Walmart’s e-commerce business grew 41 percent year-over-year in the third quarter, continuing the rapid rise of the division amid a retail battle with Amazon.
Walmart doesn’t break out revenue from e-commerce, so it’s impossible to know how big of a part of the overall business the division has become. Walmart reported $128 billion in total revenue for the third quarter, up 2.5 percent year-over-year and short of Wall Street expectations.
Walmart did top expectations for profits with earnings per share of $1.16. Walmart stock is up approximately 3 percent in pre-market trading Thursday.
A year ago, Walmart’s e-commerce sales grew 43 percent, per CNBC, and last quarter online retail rose 37 percent year-over-year. Walmart noted strong growth in online grocery shopping is powering the rise of its e-commerce business.
Amazon and Walmart have been one-upping each other in recent years as they compete for retail supremacy. Last month, Amazon dropped the monthly fee for its AmazonFresh grocery delivery business. The move undercut Walmart’s new grocery delivery subscription service, Delivery Unlimited. In September, Walmart expanded the program, which costs $12.95 per month, to 1,400 stores across 200 markets.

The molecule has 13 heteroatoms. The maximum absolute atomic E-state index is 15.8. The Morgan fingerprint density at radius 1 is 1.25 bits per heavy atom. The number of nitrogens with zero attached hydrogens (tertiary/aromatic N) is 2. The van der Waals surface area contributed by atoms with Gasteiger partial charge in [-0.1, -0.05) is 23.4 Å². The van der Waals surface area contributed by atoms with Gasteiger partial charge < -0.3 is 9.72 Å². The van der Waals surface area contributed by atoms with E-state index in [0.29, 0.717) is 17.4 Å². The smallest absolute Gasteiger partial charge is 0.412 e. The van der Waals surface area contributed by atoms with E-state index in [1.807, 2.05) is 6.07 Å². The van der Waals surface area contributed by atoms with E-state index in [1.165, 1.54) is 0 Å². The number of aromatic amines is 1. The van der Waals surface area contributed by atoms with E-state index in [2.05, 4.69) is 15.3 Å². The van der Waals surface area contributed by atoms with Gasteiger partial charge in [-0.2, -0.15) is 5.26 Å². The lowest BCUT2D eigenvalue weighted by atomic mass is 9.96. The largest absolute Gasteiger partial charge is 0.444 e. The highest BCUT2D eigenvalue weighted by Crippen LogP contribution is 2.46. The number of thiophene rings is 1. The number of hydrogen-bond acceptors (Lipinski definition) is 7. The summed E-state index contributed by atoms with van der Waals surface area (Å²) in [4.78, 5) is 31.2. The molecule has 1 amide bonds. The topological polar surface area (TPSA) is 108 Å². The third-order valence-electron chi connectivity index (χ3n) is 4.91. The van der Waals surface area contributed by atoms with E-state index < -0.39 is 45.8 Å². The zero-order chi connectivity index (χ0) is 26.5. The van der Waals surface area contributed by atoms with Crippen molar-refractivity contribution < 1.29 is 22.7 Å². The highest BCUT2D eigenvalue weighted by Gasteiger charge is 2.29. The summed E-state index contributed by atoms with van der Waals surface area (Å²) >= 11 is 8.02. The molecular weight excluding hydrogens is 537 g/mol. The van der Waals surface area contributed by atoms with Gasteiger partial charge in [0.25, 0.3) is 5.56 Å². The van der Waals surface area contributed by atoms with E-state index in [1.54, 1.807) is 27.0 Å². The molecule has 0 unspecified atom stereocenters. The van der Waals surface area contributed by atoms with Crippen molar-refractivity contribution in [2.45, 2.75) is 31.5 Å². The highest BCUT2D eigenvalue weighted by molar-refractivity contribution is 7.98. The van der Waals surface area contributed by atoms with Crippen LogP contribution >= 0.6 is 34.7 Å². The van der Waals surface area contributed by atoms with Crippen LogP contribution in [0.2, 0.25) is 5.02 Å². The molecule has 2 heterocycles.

Walmart finished the quarter with grocery pickup at more than 3,000 locations and same-day delivery from 1,400 stores. Walmart launched InHome Delivery in three U.S. markets in the third quarter, rivaling Amazon’s own in-home delivery service.
Groceries represent an estimated $675 billion U.S. market that is increasingly going digital. Research firm eMarketer estimates that U.S. food and beverage e-commerce sales will grow 18.2 percent to nearly $20 billion this year, making it “the fastest-growing product category online.”
Amazon has taken the lead in online grocery sales but faces tough competition from traditional retailers like Walmart.
“Amazon is expected to own the largest market share of US food and beverage e-commerce sales in 2019 at 32.7%,” eMarketer said. “But Walmart, Target and Kroger are all leveraging their sizeable brick-and-mortar footprints and click-and-collect capabilities to aggressively ramp up their sales and challenge Amazon.”
Walmart inked some intriguing tech partnerships this quarter. It’s teaming up with with BuzzFeed’s Tasty app to launch “shoppable recipes” that let customers add recipe ingredients directly to online grocery carts for pickup or delivery. Walmart is collaborating with online bank Green Dot for a financial technology accelerator.